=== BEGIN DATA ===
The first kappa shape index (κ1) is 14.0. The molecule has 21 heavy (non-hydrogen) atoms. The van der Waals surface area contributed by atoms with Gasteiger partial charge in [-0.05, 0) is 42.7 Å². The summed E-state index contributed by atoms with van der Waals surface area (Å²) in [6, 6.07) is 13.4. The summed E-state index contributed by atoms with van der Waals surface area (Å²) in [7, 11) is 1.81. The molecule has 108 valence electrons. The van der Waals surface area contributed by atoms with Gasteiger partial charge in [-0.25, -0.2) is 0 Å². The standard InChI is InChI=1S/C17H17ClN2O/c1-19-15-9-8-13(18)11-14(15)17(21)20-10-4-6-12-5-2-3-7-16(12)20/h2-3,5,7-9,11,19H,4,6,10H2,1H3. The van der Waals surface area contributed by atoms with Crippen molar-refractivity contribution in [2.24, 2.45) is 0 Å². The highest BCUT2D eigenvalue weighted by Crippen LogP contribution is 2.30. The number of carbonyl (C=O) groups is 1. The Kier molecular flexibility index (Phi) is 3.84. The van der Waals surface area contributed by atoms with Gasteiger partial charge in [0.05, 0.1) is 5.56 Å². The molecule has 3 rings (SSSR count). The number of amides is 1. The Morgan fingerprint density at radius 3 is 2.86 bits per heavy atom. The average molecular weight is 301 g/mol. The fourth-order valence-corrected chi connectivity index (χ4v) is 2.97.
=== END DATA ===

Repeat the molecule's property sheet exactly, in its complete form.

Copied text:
The first kappa shape index (κ1) is 14.0. The molecule has 21 heavy (non-hydrogen) atoms. The van der Waals surface area contributed by atoms with Gasteiger partial charge in [-0.05, 0) is 42.7 Å². The summed E-state index contributed by atoms with van der Waals surface area (Å²) in [6, 6.07) is 13.4. The summed E-state index contributed by atoms with van der Waals surface area (Å²) in [7, 11) is 1.81. The molecule has 108 valence electrons. The van der Waals surface area contributed by atoms with Gasteiger partial charge in [-0.25, -0.2) is 0 Å². The standard InChI is InChI=1S/C17H17ClN2O/c1-19-15-9-8-13(18)11-14(15)17(21)20-10-4-6-12-5-2-3-7-16(12)20/h2-3,5,7-9,11,19H,4,6,10H2,1H3. The van der Waals surface area contributed by atoms with Crippen molar-refractivity contribution in [2.24, 2.45) is 0 Å². The highest BCUT2D eigenvalue weighted by Crippen LogP contribution is 2.30. The number of carbonyl (C=O) groups is 1. The Kier molecular flexibility index (Phi) is 3.84. The van der Waals surface area contributed by atoms with Gasteiger partial charge in [0.05, 0.1) is 5.56 Å². The molecule has 3 rings (SSSR count). The number of amides is 1. The Morgan fingerprint density at radius 3 is 2.86 bits per heavy atom. The average molecular weight is 301 g/mol. The fourth-order valence-corrected chi connectivity index (χ4v) is 2.97.